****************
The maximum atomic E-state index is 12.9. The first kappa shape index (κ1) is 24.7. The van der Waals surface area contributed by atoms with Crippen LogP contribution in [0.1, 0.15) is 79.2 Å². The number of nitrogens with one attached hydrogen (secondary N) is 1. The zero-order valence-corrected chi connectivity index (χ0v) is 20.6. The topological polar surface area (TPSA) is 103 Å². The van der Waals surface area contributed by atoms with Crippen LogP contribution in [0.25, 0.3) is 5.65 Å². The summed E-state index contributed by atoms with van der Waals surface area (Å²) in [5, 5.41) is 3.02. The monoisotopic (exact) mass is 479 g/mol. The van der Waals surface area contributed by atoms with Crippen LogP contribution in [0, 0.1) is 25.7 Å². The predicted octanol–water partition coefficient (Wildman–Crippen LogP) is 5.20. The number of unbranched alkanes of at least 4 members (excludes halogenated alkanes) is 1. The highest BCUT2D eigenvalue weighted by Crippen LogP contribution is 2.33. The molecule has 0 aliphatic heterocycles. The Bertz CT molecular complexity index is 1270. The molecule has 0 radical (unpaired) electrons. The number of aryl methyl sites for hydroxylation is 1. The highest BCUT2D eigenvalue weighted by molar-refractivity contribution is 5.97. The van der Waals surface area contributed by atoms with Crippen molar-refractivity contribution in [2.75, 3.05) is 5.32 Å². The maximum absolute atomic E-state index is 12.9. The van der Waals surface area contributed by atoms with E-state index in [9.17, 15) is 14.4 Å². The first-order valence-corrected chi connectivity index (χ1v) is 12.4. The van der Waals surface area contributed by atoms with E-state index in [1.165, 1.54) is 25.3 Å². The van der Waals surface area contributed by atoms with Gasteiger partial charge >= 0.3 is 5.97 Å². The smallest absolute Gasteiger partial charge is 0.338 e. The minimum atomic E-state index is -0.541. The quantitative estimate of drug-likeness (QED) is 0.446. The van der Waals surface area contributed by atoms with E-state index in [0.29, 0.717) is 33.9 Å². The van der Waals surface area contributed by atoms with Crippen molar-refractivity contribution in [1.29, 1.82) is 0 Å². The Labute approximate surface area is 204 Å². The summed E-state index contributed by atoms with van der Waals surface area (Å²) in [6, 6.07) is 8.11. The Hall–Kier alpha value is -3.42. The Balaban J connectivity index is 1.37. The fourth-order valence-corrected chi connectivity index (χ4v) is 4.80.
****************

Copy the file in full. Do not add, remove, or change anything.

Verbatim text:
The maximum atomic E-state index is 12.9. The first kappa shape index (κ1) is 24.7. The van der Waals surface area contributed by atoms with Crippen LogP contribution in [0.1, 0.15) is 79.2 Å². The number of nitrogens with one attached hydrogen (secondary N) is 1. The zero-order valence-corrected chi connectivity index (χ0v) is 20.6. The topological polar surface area (TPSA) is 103 Å². The van der Waals surface area contributed by atoms with Crippen LogP contribution in [0.25, 0.3) is 5.65 Å². The summed E-state index contributed by atoms with van der Waals surface area (Å²) in [5, 5.41) is 3.02. The monoisotopic (exact) mass is 479 g/mol. The van der Waals surface area contributed by atoms with Crippen LogP contribution in [0, 0.1) is 25.7 Å². The predicted octanol–water partition coefficient (Wildman–Crippen LogP) is 5.20. The number of unbranched alkanes of at least 4 members (excludes halogenated alkanes) is 1. The highest BCUT2D eigenvalue weighted by Crippen LogP contribution is 2.33. The molecule has 0 aliphatic heterocycles. The Bertz CT molecular complexity index is 1270. The molecule has 0 radical (unpaired) electrons. The number of aryl methyl sites for hydroxylation is 1. The highest BCUT2D eigenvalue weighted by molar-refractivity contribution is 5.97. The van der Waals surface area contributed by atoms with Crippen molar-refractivity contribution in [2.75, 3.05) is 5.32 Å². The maximum absolute atomic E-state index is 12.9. The van der Waals surface area contributed by atoms with E-state index in [9.17, 15) is 14.4 Å². The first-order valence-corrected chi connectivity index (χ1v) is 12.4. The van der Waals surface area contributed by atoms with E-state index in [1.165, 1.54) is 25.3 Å². The van der Waals surface area contributed by atoms with Gasteiger partial charge >= 0.3 is 5.97 Å². The smallest absolute Gasteiger partial charge is 0.338 e. The minimum atomic E-state index is -0.541. The quantitative estimate of drug-likeness (QED) is 0.446. The van der Waals surface area contributed by atoms with E-state index in [0.29, 0.717) is 33.9 Å². The van der Waals surface area contributed by atoms with Crippen molar-refractivity contribution in [1.29, 1.82) is 0 Å². The Labute approximate surface area is 204 Å². The summed E-state index contributed by atoms with van der Waals surface area (Å²) in [6, 6.07) is 8.11. The Hall–Kier alpha value is -3.42. The Balaban J connectivity index is 1.37. The fourth-order valence-corrected chi connectivity index (χ4v) is 4.80.